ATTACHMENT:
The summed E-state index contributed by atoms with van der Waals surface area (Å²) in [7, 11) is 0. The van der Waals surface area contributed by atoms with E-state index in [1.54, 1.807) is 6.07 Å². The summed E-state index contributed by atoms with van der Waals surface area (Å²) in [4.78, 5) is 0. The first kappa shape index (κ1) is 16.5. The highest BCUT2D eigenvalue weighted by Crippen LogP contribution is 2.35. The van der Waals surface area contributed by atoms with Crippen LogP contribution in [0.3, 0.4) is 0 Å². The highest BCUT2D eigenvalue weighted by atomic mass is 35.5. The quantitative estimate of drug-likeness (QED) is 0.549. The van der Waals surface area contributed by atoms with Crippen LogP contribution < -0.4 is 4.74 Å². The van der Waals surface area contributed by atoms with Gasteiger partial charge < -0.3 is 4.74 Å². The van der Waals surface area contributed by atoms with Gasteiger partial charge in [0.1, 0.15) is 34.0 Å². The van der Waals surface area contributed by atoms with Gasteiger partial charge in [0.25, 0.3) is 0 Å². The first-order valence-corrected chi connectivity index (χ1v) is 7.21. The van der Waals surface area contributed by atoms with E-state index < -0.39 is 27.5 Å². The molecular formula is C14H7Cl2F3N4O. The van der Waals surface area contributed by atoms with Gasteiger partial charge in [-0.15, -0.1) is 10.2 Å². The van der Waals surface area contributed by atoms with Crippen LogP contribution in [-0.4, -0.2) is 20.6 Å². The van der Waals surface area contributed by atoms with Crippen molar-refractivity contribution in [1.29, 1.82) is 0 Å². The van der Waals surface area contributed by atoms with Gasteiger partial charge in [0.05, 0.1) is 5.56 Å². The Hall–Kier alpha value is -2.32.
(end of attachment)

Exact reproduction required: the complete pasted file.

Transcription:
The summed E-state index contributed by atoms with van der Waals surface area (Å²) in [7, 11) is 0. The van der Waals surface area contributed by atoms with E-state index in [1.54, 1.807) is 6.07 Å². The summed E-state index contributed by atoms with van der Waals surface area (Å²) in [4.78, 5) is 0. The first kappa shape index (κ1) is 16.5. The highest BCUT2D eigenvalue weighted by Crippen LogP contribution is 2.35. The van der Waals surface area contributed by atoms with Crippen LogP contribution in [0.3, 0.4) is 0 Å². The highest BCUT2D eigenvalue weighted by atomic mass is 35.5. The quantitative estimate of drug-likeness (QED) is 0.549. The van der Waals surface area contributed by atoms with Crippen LogP contribution < -0.4 is 4.74 Å². The van der Waals surface area contributed by atoms with Gasteiger partial charge < -0.3 is 4.74 Å². The van der Waals surface area contributed by atoms with Gasteiger partial charge in [0.1, 0.15) is 34.0 Å². The van der Waals surface area contributed by atoms with Gasteiger partial charge in [0.25, 0.3) is 0 Å². The first-order valence-corrected chi connectivity index (χ1v) is 7.21. The van der Waals surface area contributed by atoms with E-state index < -0.39 is 27.5 Å². The molecular formula is C14H7Cl2F3N4O. The van der Waals surface area contributed by atoms with Gasteiger partial charge in [-0.15, -0.1) is 10.2 Å². The van der Waals surface area contributed by atoms with Crippen LogP contribution in [-0.4, -0.2) is 20.6 Å². The van der Waals surface area contributed by atoms with Crippen molar-refractivity contribution in [1.29, 1.82) is 0 Å². The van der Waals surface area contributed by atoms with Gasteiger partial charge in [0.05, 0.1) is 5.56 Å². The Hall–Kier alpha value is -2.32.